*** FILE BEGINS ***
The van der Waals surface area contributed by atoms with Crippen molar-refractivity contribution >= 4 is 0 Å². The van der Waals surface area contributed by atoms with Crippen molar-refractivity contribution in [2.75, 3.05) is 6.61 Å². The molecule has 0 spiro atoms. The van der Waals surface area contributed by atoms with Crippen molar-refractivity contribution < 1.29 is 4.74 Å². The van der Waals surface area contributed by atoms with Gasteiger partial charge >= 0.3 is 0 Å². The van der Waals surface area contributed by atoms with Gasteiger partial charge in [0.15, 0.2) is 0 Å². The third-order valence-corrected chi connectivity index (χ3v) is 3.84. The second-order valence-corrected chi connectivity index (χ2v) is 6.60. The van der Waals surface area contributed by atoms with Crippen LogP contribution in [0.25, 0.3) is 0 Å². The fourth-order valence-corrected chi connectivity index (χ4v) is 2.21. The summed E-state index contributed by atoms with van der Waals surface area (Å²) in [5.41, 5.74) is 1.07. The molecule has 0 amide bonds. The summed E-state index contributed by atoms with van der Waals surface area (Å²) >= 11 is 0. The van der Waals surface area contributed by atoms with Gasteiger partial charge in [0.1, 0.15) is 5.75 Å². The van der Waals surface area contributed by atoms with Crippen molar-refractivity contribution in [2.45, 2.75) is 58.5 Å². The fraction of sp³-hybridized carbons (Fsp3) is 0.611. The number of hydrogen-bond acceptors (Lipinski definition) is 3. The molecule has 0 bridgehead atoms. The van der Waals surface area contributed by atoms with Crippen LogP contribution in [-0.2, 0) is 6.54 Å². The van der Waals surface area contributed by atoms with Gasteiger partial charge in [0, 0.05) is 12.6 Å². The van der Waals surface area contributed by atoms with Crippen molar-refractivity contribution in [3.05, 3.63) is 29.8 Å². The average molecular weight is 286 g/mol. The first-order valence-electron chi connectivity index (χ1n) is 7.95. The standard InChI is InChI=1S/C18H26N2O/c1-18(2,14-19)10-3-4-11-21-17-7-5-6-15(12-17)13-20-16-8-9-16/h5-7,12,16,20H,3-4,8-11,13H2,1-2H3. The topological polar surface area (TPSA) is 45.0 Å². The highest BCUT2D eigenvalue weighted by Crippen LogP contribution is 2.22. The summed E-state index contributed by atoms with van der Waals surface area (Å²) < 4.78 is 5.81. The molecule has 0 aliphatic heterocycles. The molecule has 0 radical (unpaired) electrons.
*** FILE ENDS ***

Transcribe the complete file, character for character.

The van der Waals surface area contributed by atoms with Crippen molar-refractivity contribution >= 4 is 0 Å². The van der Waals surface area contributed by atoms with Crippen molar-refractivity contribution in [2.75, 3.05) is 6.61 Å². The molecule has 0 spiro atoms. The van der Waals surface area contributed by atoms with Crippen molar-refractivity contribution < 1.29 is 4.74 Å². The van der Waals surface area contributed by atoms with Gasteiger partial charge >= 0.3 is 0 Å². The van der Waals surface area contributed by atoms with Gasteiger partial charge in [0.15, 0.2) is 0 Å². The third-order valence-corrected chi connectivity index (χ3v) is 3.84. The second-order valence-corrected chi connectivity index (χ2v) is 6.60. The van der Waals surface area contributed by atoms with Crippen LogP contribution in [0.25, 0.3) is 0 Å². The fourth-order valence-corrected chi connectivity index (χ4v) is 2.21. The summed E-state index contributed by atoms with van der Waals surface area (Å²) in [5.41, 5.74) is 1.07. The molecule has 0 amide bonds. The summed E-state index contributed by atoms with van der Waals surface area (Å²) >= 11 is 0. The van der Waals surface area contributed by atoms with Gasteiger partial charge in [0.1, 0.15) is 5.75 Å². The van der Waals surface area contributed by atoms with Crippen molar-refractivity contribution in [2.45, 2.75) is 58.5 Å². The fraction of sp³-hybridized carbons (Fsp3) is 0.611. The number of hydrogen-bond acceptors (Lipinski definition) is 3. The molecule has 0 bridgehead atoms. The van der Waals surface area contributed by atoms with Crippen LogP contribution in [-0.2, 0) is 6.54 Å². The van der Waals surface area contributed by atoms with Gasteiger partial charge in [0, 0.05) is 12.6 Å². The van der Waals surface area contributed by atoms with Crippen molar-refractivity contribution in [3.05, 3.63) is 29.8 Å². The average molecular weight is 286 g/mol. The first-order valence-electron chi connectivity index (χ1n) is 7.95. The standard InChI is InChI=1S/C18H26N2O/c1-18(2,14-19)10-3-4-11-21-17-7-5-6-15(12-17)13-20-16-8-9-16/h5-7,12,16,20H,3-4,8-11,13H2,1-2H3. The topological polar surface area (TPSA) is 45.0 Å². The highest BCUT2D eigenvalue weighted by Crippen LogP contribution is 2.22. The summed E-state index contributed by atoms with van der Waals surface area (Å²) < 4.78 is 5.81. The molecule has 0 aliphatic heterocycles. The molecule has 0 radical (unpaired) electrons.